Locke Answers: Commentary

This page provides a commentary to the excerpt from Locke’s ‘An Essay Concerning the Human Understanding.’

In the first ten paragraphs of Book I, Locke sets out to offer the main arguments and refutations to the thesis of innate ideas. The view, on Locke’s understanding of the doctrine, claims that notions are imprinted on the mind from birth. In contrast, his book determines to offer a thoroughly empirical account of all human knowledge, by which is meant an account which shows how all knowledge is derived from experience. The upshot, as he will say elsewhere, is that we must view the human mind at birth as a tabula rasa – a blank slate – waiting to be written on by the world of experience.

Such a view sits awkwardly with the social, moral and religious thinking of his time. In social terms, the egalitarian idea that all men are born equally ignorant threatens the elitism of the ruling class, with its belief that they are somehow gifted from birth and naturally equipped to rule in a way the common man is not. If one man knows no more than another at birth, then it would seem to be purely circumstance and opportunity that separates the noble from the base. In the moral realm, the thesis of no innate ideas threatens to dissolve the authority of ethical teaching. If our moral ideas are derived from experience, what is there to stand in the way of some new experience overturning our present ethical rules? Ethical relativism – the notion that one set of moral rules is no better or worse than any other – also seems to ensue. Who is to preside over moral disputes, when one man’s interpretation must be as good as another’s? In Locke’s time, perhaps those with the most at stake in defending the doctrine of innate ideas were the religious authorities. What heresy must it have seemed to them to maintain that man’s idea of an omnipotent, omniscient and all-loving God lacked any certainty and stood on no firmer foundation than the bizarre inference, soon to be published by two French naturalists, Comte de Bufon and Baron Cuvier, that life on Earth had undergone a series of “evolutionary” changes over time (the idea of evolution, of course, would much later be famously developed by Wallace and Darwin).

In order to avoid argument over which ideas are thought to be innate, Locke picks two trivial but, supposedly, uncontroversial examples. The whole doctrine of innate ideas, Locke suggests, may be represented by the token sentences ‘Whatsoever is, is’ and ‘It is impossible for the same thing to be and not to be’, propositions which philosophers would later variously call necessary truths, conceptual truths, tautologies or implicit linguistic rules for the meaningful employment of these and other related terms.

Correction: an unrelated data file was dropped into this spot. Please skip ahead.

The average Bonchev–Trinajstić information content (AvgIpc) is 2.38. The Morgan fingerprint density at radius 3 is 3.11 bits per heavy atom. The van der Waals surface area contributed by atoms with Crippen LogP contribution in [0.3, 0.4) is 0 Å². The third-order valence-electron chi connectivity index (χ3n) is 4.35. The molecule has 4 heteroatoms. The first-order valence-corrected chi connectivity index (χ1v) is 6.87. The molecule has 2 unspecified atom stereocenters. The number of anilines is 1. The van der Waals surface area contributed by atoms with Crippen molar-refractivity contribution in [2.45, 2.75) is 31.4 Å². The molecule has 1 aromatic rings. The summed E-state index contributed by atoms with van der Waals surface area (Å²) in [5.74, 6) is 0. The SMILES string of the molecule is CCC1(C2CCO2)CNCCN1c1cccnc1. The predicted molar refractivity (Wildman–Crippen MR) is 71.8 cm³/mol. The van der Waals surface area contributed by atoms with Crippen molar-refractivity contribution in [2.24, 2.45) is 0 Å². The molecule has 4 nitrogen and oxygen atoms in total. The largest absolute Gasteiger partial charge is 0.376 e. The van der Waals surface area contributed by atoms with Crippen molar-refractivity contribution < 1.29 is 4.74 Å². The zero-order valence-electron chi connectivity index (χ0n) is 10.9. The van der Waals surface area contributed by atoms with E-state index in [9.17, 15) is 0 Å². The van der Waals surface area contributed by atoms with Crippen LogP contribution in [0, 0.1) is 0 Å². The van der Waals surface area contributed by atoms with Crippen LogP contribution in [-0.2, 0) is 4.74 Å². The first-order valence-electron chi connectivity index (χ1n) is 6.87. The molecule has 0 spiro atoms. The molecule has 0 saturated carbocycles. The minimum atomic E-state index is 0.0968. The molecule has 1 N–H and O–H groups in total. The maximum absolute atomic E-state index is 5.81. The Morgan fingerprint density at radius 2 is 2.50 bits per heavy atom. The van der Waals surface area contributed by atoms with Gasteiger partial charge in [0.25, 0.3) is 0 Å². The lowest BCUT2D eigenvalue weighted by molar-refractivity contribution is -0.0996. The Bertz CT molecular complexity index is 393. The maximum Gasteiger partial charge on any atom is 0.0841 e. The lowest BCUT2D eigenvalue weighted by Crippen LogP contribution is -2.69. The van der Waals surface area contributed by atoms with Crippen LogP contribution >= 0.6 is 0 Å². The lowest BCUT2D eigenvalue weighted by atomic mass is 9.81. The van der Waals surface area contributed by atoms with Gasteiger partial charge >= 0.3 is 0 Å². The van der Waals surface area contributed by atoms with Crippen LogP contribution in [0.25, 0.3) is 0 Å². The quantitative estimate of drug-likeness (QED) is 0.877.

The essence of Locke’s argument is that any example of a supposed innate idea will not find assent among children or ‘idiots’, a now rather anachronistic way of referring to people with learning difficulties. The point is that such people have minds, and if an innate idea is supposedly clearly imprinted on the mind, then they, too, should have no trouble assenting to these truths.

Locke offers his opponent a way out, but only with the intention of forcing him back to the position just rejected. One might suppose that innate ideas require the use of reason in order to be known. However, that would leave us without a distinction between innate ideas and those acquired through reasoning. Moreover, it would seem to imply a superfluity. Why imprint ideas on the mind if we still need reason to discover them, just as we do non-innate ideas? Locke finally corners the doctrine of innate ideas by pointing out that the examples offered do not require reason by those who actually do assent to them. The examples may be assented to without reason by most, but not assented to at all by children and the mentally impaired. Therefore, they are not innate, and they do not require the use of reason. It follows, on Locke’s account, that the doctrine of innate ideas is untenable. Locke still owes us, however, an account of how such propositions as these come to have, if not universal then at least widespread and pre-rational, assent – a task to which he sets his pen in subsequent pages.

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